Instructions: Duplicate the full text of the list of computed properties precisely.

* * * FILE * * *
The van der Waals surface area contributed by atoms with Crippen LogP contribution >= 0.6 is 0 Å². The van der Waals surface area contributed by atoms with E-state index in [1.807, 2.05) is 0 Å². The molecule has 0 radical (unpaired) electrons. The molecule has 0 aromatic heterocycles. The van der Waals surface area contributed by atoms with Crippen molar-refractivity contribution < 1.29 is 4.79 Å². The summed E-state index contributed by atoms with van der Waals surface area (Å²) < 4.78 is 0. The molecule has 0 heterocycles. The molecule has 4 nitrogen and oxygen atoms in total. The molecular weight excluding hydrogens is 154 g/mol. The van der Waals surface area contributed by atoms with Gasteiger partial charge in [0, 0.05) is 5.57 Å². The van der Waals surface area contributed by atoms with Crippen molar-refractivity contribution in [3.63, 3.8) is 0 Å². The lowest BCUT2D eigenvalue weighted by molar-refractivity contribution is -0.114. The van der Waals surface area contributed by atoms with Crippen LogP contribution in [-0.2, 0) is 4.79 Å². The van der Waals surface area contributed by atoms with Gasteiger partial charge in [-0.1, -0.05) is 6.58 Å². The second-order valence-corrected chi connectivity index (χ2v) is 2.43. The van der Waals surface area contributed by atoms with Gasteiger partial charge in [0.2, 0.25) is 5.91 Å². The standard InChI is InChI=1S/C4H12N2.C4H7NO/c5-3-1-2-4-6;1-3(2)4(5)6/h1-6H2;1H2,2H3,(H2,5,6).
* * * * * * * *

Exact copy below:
The van der Waals surface area contributed by atoms with Crippen LogP contribution >= 0.6 is 0 Å². The van der Waals surface area contributed by atoms with E-state index in [1.807, 2.05) is 0 Å². The molecule has 0 radical (unpaired) electrons. The molecule has 0 aromatic heterocycles. The van der Waals surface area contributed by atoms with Crippen molar-refractivity contribution < 1.29 is 4.79 Å². The summed E-state index contributed by atoms with van der Waals surface area (Å²) < 4.78 is 0. The molecule has 0 heterocycles. The molecule has 4 nitrogen and oxygen atoms in total. The molecular weight excluding hydrogens is 154 g/mol. The van der Waals surface area contributed by atoms with Gasteiger partial charge in [0, 0.05) is 5.57 Å². The van der Waals surface area contributed by atoms with Crippen molar-refractivity contribution in [3.63, 3.8) is 0 Å². The lowest BCUT2D eigenvalue weighted by molar-refractivity contribution is -0.114. The van der Waals surface area contributed by atoms with Crippen LogP contribution in [-0.2, 0) is 4.79 Å². The van der Waals surface area contributed by atoms with Gasteiger partial charge in [-0.1, -0.05) is 6.58 Å². The second-order valence-corrected chi connectivity index (χ2v) is 2.43. The van der Waals surface area contributed by atoms with Gasteiger partial charge in [0.2, 0.25) is 5.91 Å². The standard InChI is InChI=1S/C4H12N2.C4H7NO/c5-3-1-2-4-6;1-3(2)4(5)6/h1-6H2;1H2,2H3,(H2,5,6).